I met with UW College Republicans chair Crystal Lee as well as CR public relations chair Stephen Duerst today. I talked to them about the direction of the organization as well as that of the modern Republican Party.
Interesting characters and backgrounds. Lee is the daughter of Taiwanese immigrants, who are staunchly “anti-Mainland.” Appropriately, her laptop is adorned with an enormous bumper sticker that reads “I LOVE CAPITALISM.” Nevertheless, she says both of her parents voted for Obama and that she is the only “conservative Christian” in her family. She converted to Christianity when she was in high school. Duerst is also a practicing Christian, and he says he grew up in a conservative family in Wausau.
According to Lee, the org has had a successful recruitment season, and has added roughly 300 names to the email list. They also emphasized community service work in the community, including volunteering at veterans hospitals, a fundraiser for Iraqi children and a “penny drive” headed by History Channel to restore Lincoln monuments around the country.
They were unsure of how to explain the GOP’s ultra-minority status on campus. When I asked them why young people tend to be more liberal, Lee wondered aloud about the effects that liberation from parents or a traditional family background may have on some college students. It sounds like a reactionary explanation, however, she is right to a certain extent. Many people who consider themselves liberal in college, whether they were in Madison during the Vietnam years or the Clinton years, later mold into more conservative voters.
However, the College Republicans are on campus to court college voters. Are there not certain generational conflicts, such as the debate over gay marriage, which hinder the GOP’s ability to accomplish this? Neither Lee or Duerst seemed interested in confronting the point I was suggesting: that the Republican Party will eventually have to ditch some of its favorite social policies to remain competitive in the coming decades. Lee suggested that Republicans may be viewed poorly in academic circles because of a perception that they are indifferent to education. “People think all we care about is tax cuts,” she said. Then is there too much of an emphasis on low taxes? To this they responded that there is room for low taxes and long-term investments in important social programs, such as education.
They emphasized the importance of economic policy in times of economic malaise, and said that students were interested in fiscal issues at this point. When I pointed out that Scott Walker’s fiscal record at the helm of Milwaukee County did not differ drastically from Doyle’s, they excused Walker’s venture into Keynesian economics by citing the political costs of turning down federal stimulus money for Milwaukee residents. Very honest. However, does that not seem to indicate that voters aren’t interested in the small government approach to the recession?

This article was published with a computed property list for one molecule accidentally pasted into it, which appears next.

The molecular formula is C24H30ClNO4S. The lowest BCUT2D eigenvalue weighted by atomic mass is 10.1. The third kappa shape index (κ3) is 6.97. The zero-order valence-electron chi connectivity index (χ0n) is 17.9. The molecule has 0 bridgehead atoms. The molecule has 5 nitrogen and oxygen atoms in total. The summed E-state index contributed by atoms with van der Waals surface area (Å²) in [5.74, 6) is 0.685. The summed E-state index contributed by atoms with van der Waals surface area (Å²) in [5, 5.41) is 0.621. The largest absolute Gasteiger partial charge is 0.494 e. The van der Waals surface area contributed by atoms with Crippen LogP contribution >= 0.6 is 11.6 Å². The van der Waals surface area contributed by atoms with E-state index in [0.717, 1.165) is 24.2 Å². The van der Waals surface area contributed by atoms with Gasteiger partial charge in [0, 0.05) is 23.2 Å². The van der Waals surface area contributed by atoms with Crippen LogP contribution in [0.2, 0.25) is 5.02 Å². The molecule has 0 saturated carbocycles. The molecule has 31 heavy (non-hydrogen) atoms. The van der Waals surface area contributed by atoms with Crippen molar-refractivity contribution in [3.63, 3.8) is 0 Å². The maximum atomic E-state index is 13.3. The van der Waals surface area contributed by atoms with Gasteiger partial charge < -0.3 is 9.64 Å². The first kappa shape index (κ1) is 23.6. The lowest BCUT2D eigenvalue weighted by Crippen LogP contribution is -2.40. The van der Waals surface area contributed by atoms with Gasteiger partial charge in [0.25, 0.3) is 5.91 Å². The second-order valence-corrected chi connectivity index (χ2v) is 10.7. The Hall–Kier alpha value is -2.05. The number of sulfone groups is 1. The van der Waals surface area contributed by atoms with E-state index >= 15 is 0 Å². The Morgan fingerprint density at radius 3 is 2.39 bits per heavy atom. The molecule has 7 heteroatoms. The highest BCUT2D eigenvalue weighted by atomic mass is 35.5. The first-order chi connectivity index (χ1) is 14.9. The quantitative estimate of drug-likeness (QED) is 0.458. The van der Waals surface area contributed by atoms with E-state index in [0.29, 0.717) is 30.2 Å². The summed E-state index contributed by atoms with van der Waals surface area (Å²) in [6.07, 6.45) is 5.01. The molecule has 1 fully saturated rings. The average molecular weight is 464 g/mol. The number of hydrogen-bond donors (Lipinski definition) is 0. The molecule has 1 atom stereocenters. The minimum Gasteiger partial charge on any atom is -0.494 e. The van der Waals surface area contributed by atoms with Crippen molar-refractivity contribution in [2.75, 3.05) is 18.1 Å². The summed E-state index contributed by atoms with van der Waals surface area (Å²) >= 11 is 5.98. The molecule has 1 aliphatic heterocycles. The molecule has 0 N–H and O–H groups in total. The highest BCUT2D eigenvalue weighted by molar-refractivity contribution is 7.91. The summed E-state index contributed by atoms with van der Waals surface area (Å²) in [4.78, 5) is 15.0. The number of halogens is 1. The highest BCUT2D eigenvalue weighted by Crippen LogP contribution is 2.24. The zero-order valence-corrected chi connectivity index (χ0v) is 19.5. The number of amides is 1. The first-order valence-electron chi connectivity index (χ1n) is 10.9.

Lee continually emphasized “personal liberty.” When I asked them to define what that meant Duerst immediately cited “support for state’s rights.” States rights? What does that have to do with personal liberties? He then pointed out that the gay marriage debate was a good example of Republicans supporting the states’ decisions to make policy on the issue. When I pointed out that it was George W. Bush who wanted the most aggressive federal action on gay marriage (or at least pretended to want it) Duerst replied that most Republicans prefer the state-by-state approach. Nevertheless, when I asked them about civil liberties Lee seemed to turn the theme back to economic personal liberty, and ignored the reference to the PATRIOT Act I made. However, she did say she believed in free speech.I should have asked her about flag burning and anti-American statements.
My analysis of the College Republicans would thus be very simple. Even if the leadership is more intelligent and better organized this year, the organization will not be relevant until it establishes a local presence. Until it articulates positions on local and state issues, and differentiates itself from the talking points handed down by the national chapter, it will continue to mobilize new members in non-presidential elections.
I can’t believe that I, of all people, forgot to ask them about their plans for multimedia improvements. As I’ve commented before, the CRs have not had the best relationship with the internets in the past. Web presence keeps the rank and file members up to date and allows them to give input, whereas in the past the give and take was often restricted to a small group of insiders. It looks like they’ve improved, however, their web activity pales in comparison to the College Dems, who now have a regularly updated blog.